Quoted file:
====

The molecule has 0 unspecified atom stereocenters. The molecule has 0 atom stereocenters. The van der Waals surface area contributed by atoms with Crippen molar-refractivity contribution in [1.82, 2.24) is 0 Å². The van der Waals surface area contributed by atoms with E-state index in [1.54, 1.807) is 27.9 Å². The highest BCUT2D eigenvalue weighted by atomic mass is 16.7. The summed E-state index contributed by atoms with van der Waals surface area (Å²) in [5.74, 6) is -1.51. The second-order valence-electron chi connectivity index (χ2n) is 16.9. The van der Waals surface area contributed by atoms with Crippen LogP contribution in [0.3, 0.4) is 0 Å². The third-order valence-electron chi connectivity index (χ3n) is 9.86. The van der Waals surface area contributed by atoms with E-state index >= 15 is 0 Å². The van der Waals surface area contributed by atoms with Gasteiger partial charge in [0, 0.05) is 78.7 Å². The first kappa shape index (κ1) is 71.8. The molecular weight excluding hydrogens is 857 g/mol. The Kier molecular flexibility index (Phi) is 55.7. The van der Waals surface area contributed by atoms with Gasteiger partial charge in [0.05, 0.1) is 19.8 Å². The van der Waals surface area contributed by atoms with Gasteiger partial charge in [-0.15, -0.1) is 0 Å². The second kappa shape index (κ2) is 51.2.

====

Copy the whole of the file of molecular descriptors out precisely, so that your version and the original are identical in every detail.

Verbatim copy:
The molecule has 0 unspecified atom stereocenters. The molecule has 0 atom stereocenters. The van der Waals surface area contributed by atoms with Crippen molar-refractivity contribution in [1.82, 2.24) is 0 Å². The van der Waals surface area contributed by atoms with E-state index in [1.54, 1.807) is 27.9 Å². The highest BCUT2D eigenvalue weighted by atomic mass is 16.7. The summed E-state index contributed by atoms with van der Waals surface area (Å²) in [5.74, 6) is -1.51. The second-order valence-electron chi connectivity index (χ2n) is 16.9. The van der Waals surface area contributed by atoms with Crippen LogP contribution in [0.3, 0.4) is 0 Å². The third-order valence-electron chi connectivity index (χ3n) is 9.86. The van der Waals surface area contributed by atoms with E-state index >= 15 is 0 Å². The van der Waals surface area contributed by atoms with Gasteiger partial charge in [0, 0.05) is 78.7 Å². The first kappa shape index (κ1) is 71.8. The molecular weight excluding hydrogens is 857 g/mol. The Kier molecular flexibility index (Phi) is 55.7. The van der Waals surface area contributed by atoms with Gasteiger partial charge in [0.05, 0.1) is 19.8 Å². The van der Waals surface area contributed by atoms with Gasteiger partial charge in [-0.15, -0.1) is 0 Å². The second kappa shape index (κ2) is 51.2.